Intel D201GLY2 Mini-ITX mainboard

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We were curious to see how the D201GLY2T stacked up against the recently reviewed Albatron KI690-AM2. Our Albatron board sample was fitted with 1GB of PC2-5300 SODIMM memory and an AMD X2 4800+ processor along with a similar notebook drive. The current market price of the Albatron system would be about $500, compared to about $220 for the Intel system.

We used FutureMark PCMark05 and ran the full suite of CPU benchmarks on both systems. Other benchmarks were not run, since they typically do not affect overall system performance as much, and it is difficult to keep consistency across platforms. We found that the D201GLY2 system ended up with a CPU score of about 2400, while the AMD powered system scored somewhere betwen 4800 and 5000 on repeated tests. We also know that the KI690-AM2 is capable of running HD video of the highest resolution, via DVI or HDMI outputs, unlike the Intel. Whether that's worth the ~$280 difference depends on the viewpoint and needs of the buyer, of course.

Then there is the performance comparison posted by we mentioned earlier, where the Intel board trounced a VIA EPIA-EX15000G. The latter sells for around $270, has an embedded CPU like the Intel, and extra features such as Firewire, DVI video, S/PDIF opical and coax connections to balance the slower performance. Adding a PSU, memory, and HDD like the ones in our comparison systems would bring the total cost to about $400. Again, the question of relative value depends on the intended application and user's perspective.


With a stunningly low price and a reasonably complete feature set, Intel has set a new standard for integrated motherboard manufacturers. At a price that undercuts comparable VIA offerings by at least half, Intel has a mini-ITX platform capable of handling most desktop computing tasks. With little effort, it's possible to use the D201GLY2 to build a flexible, low-power, low-cost computer system for point-of-sales terminals, data collection systems, NAS devices, and just about anything else you could think of.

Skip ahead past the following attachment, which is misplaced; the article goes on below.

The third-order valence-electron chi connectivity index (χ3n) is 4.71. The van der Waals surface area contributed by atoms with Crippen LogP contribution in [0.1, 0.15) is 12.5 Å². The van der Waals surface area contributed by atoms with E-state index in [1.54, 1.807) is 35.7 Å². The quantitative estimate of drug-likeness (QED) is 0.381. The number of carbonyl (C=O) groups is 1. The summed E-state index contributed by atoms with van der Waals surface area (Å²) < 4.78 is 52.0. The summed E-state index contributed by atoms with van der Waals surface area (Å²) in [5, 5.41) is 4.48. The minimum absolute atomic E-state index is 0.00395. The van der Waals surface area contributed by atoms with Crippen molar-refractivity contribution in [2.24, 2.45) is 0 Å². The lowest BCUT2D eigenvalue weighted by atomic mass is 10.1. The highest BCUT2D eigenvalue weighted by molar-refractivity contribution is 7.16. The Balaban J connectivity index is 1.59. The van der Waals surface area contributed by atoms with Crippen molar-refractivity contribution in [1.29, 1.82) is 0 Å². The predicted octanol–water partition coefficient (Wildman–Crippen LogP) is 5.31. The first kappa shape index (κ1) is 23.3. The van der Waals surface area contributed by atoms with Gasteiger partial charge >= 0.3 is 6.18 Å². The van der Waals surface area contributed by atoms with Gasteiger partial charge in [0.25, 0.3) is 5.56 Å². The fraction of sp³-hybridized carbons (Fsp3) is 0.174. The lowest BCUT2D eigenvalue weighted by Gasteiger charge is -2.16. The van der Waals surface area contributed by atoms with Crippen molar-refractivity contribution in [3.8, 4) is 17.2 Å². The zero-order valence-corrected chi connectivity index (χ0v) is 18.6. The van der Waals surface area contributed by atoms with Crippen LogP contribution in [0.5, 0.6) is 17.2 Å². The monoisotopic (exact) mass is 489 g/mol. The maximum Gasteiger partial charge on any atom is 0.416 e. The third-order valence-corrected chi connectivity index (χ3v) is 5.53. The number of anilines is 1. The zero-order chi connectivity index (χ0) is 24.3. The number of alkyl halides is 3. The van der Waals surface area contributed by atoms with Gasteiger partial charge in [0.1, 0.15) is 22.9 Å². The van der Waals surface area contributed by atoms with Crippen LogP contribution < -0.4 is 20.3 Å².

While not quite as low power as the VIA EPIA EN12000E, nor as capable as a system built from mini-ITX boards with CPU sockets, Intel has hit a sweet spot, providing good performance while keeping power consumption low and bringing price down to a new minimum. The D201GLY2 is able to handle all but the most demanding high definition video playback, and had no troubles with normal use over a couple of weeks' trial.

One concern is the high CPU temperature without active cooling. It's clear that Intel intended for the board to be run passively, but there is no way to this in an enclosed environment. Some airflow is required to keep temperatures to a reasonable level. The EPIA is able to run passively, but then again, it draws just half the AC power of our D201GLY2 sample did at full load.

Intel has already surpassed expectations in low-cost, SFF computing, but there's always room for improvement. Is there any chance the next gen mini-ITX from Intel will provide us with a dual core CPU? Better integrated graphics with HD capability, DVI and HDMI? Or will they drop power consumption even further? The options seem endless with a company as big and diversified as Intel.

The new D201GLY2 could well mark the start of a transformation in the mini-ITX scene, and an acceleration of the trend to small, low power, low cost computing. It could also stimulate more activity in the emerging markets. Only time will tell; we'll be watching and reporting.


* Low, low price
* Low power consumption
* Customizable BIOS
* Works well

* Simplistic default BIOS
* Poor fan control
* Somewhat underpowered
* Few features

Many thanks to Intel for the D201GLY2T sample.

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Articles of Related Interest
Albatron KI690-AM2: A Mini-ITX Powerhouse
AOpen i945GTt-VFA m-ITX C2D motherboard
VIA EPIA EN12000E: Today's most efficient CPU & mainboard
Asus M2A-VM HDMI: AM2 mATX motherboard

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